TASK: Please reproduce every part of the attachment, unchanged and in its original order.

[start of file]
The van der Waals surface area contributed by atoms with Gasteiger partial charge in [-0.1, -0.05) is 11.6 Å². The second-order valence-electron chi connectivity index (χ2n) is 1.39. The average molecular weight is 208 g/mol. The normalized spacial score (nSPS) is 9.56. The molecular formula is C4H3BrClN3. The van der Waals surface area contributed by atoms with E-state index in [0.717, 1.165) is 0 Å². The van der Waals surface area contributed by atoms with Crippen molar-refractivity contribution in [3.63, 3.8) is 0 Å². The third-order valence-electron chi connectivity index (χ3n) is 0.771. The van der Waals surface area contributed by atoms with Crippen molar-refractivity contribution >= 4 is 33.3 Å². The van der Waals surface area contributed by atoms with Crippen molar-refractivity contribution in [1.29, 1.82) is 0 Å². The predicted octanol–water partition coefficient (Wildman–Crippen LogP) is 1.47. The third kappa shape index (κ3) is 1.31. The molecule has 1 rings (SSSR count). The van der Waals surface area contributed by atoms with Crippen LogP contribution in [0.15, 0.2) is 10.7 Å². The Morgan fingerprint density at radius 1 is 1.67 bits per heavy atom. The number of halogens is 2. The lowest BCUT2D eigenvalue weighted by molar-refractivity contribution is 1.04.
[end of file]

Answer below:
The van der Waals surface area contributed by atoms with Gasteiger partial charge in [-0.1, -0.05) is 11.6 Å². The second-order valence-electron chi connectivity index (χ2n) is 1.39. The average molecular weight is 208 g/mol. The normalized spacial score (nSPS) is 9.56. The molecular formula is C4H3BrClN3. The van der Waals surface area contributed by atoms with E-state index in [0.717, 1.165) is 0 Å². The van der Waals surface area contributed by atoms with Crippen molar-refractivity contribution in [3.63, 3.8) is 0 Å². The third-order valence-electron chi connectivity index (χ3n) is 0.771. The van der Waals surface area contributed by atoms with Crippen molar-refractivity contribution >= 4 is 33.3 Å². The van der Waals surface area contributed by atoms with Crippen molar-refractivity contribution in [1.29, 1.82) is 0 Å². The predicted octanol–water partition coefficient (Wildman–Crippen LogP) is 1.47. The third kappa shape index (κ3) is 1.31. The molecule has 1 rings (SSSR count). The van der Waals surface area contributed by atoms with Crippen LogP contribution in [0.15, 0.2) is 10.7 Å². The Morgan fingerprint density at radius 1 is 1.67 bits per heavy atom. The number of halogens is 2. The lowest BCUT2D eigenvalue weighted by molar-refractivity contribution is 1.04.